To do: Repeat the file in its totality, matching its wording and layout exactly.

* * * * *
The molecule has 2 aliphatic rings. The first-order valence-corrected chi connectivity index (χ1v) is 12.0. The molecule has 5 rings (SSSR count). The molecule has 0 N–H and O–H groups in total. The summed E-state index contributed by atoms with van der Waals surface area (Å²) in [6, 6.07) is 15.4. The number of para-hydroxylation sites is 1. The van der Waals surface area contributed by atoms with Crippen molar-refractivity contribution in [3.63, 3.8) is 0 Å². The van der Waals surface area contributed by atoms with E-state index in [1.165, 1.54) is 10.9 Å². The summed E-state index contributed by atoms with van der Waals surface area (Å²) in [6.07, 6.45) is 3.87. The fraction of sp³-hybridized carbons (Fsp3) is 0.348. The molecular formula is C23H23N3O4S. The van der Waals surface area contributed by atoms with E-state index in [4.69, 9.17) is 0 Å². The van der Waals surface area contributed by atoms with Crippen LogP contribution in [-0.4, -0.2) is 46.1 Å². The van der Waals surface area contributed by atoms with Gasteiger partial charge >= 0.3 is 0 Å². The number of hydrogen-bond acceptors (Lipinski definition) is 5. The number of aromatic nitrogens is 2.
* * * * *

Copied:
The molecule has 2 aliphatic rings. The first-order valence-corrected chi connectivity index (χ1v) is 12.0. The molecule has 5 rings (SSSR count). The molecule has 0 N–H and O–H groups in total. The summed E-state index contributed by atoms with van der Waals surface area (Å²) in [6, 6.07) is 15.4. The number of para-hydroxylation sites is 1. The van der Waals surface area contributed by atoms with Crippen molar-refractivity contribution in [3.63, 3.8) is 0 Å². The van der Waals surface area contributed by atoms with E-state index in [1.165, 1.54) is 10.9 Å². The summed E-state index contributed by atoms with van der Waals surface area (Å²) in [6.07, 6.45) is 3.87. The fraction of sp³-hybridized carbons (Fsp3) is 0.348. The molecular formula is C23H23N3O4S. The van der Waals surface area contributed by atoms with E-state index in [4.69, 9.17) is 0 Å². The van der Waals surface area contributed by atoms with Crippen LogP contribution in [-0.4, -0.2) is 46.1 Å². The van der Waals surface area contributed by atoms with Gasteiger partial charge >= 0.3 is 0 Å². The number of hydrogen-bond acceptors (Lipinski definition) is 5. The number of aromatic nitrogens is 2.